|As an international spokesperson and role model, Kareem Abdul-Jabbar has taught basketball to the world's youth, dined with dignitaries and served as an ambassador of American Goodwill. Throughout his career, he has devoted countless hours to charity. Athletes and Entertainers for Kids established "Kareem's Kids" in 1989, with the goal of motivating youth to stay in school. He also formed a program for high school athletes, which focuses on the importance of higher education and earning good grades, and has worked extensively with RP International, various literacy groups and C.A.R.E. His latest project took Kareem to the Fort Apache Indian Reservation in Arizona, where he was the volunteer coach of the reservation’s basketball team.
The countless highlights of Kareem Abdul-Jabbar’s basketball career are legendary. He is the only player in NBA history to have won the Most Valuable Player Award six times between 1971 and 1979. He is the first player to ever score 37,000 points in a career and is the National Basketball Association's all-time regular season scoring leader with 37,639 points, while appearing in 1,815 games. In June 1993, he became the first basketball player ever to be a recipient of the National Sports Awards presented by President Bill Clinton, and was inducted into this "Presidential Hall of Fame" along with four other athletic greats. He was named Sports Illustrated "Sportsman of the Year” in 1985 and has been featured on the cover of the magazine 27 times.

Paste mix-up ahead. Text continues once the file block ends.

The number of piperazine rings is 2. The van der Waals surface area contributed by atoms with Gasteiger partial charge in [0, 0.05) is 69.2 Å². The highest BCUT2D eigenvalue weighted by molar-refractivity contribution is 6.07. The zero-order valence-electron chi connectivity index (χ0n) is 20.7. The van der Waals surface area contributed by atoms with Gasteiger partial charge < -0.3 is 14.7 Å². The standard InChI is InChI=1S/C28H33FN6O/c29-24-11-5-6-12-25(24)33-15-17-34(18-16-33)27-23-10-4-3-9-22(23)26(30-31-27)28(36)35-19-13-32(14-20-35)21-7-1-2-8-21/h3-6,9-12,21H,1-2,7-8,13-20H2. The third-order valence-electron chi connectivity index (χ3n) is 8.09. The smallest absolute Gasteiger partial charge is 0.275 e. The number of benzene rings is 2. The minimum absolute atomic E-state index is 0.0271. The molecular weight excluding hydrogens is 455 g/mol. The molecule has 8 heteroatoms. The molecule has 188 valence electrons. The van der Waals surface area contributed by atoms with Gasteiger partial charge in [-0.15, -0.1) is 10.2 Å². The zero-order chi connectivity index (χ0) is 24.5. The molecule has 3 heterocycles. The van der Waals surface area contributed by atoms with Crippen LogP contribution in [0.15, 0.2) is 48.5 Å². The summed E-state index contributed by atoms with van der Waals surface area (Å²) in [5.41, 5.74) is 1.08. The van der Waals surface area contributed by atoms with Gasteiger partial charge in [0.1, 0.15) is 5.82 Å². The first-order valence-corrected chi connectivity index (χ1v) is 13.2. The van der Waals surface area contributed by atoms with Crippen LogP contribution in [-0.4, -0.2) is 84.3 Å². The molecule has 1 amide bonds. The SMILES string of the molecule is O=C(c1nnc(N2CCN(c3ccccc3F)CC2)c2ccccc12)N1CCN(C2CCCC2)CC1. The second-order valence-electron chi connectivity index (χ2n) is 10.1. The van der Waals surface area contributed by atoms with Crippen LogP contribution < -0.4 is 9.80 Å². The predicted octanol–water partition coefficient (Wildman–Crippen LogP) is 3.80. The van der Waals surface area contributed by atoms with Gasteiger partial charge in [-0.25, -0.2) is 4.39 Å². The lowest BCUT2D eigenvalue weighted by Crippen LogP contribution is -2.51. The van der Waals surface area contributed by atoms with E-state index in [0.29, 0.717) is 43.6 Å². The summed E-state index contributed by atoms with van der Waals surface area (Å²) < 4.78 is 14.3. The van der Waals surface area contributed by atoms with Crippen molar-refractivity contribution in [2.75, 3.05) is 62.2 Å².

Since his retirement, Abdul-Jabbar hasn’t strayed too far from the game he loves, working for the New York Knicks and the Los Angeles Lakers. He has written several books, including 2007's On the Shoulder of Giants about the Harlem Renaissance.
In November 2009 Kareem announced that he was suffering from a rare form of leukemia, Philadelphia chromosome-positive chronic myeloid leukemia, a cancer of the blood and bone marrow that produces cancerous blood cells. Though he was diagnosis in December 2008 he says the disease hasn't significantly affected his quality of life. Kareem decided to go public in order to educate people about his disease. "I think it's possible for someone in my position to help save lives," he said.
As a keynote presenter, he shares the secrets of his success that made history on the court. He is an indispensable speaker on the importance of sustained excellence and goal-setting, and also brings valuable insight about teamwork and leadership. In an alternate program, he draws on his acclaimed book Black Profiles in Courage to explore the untold history of the nation through the achievements of African-Americans.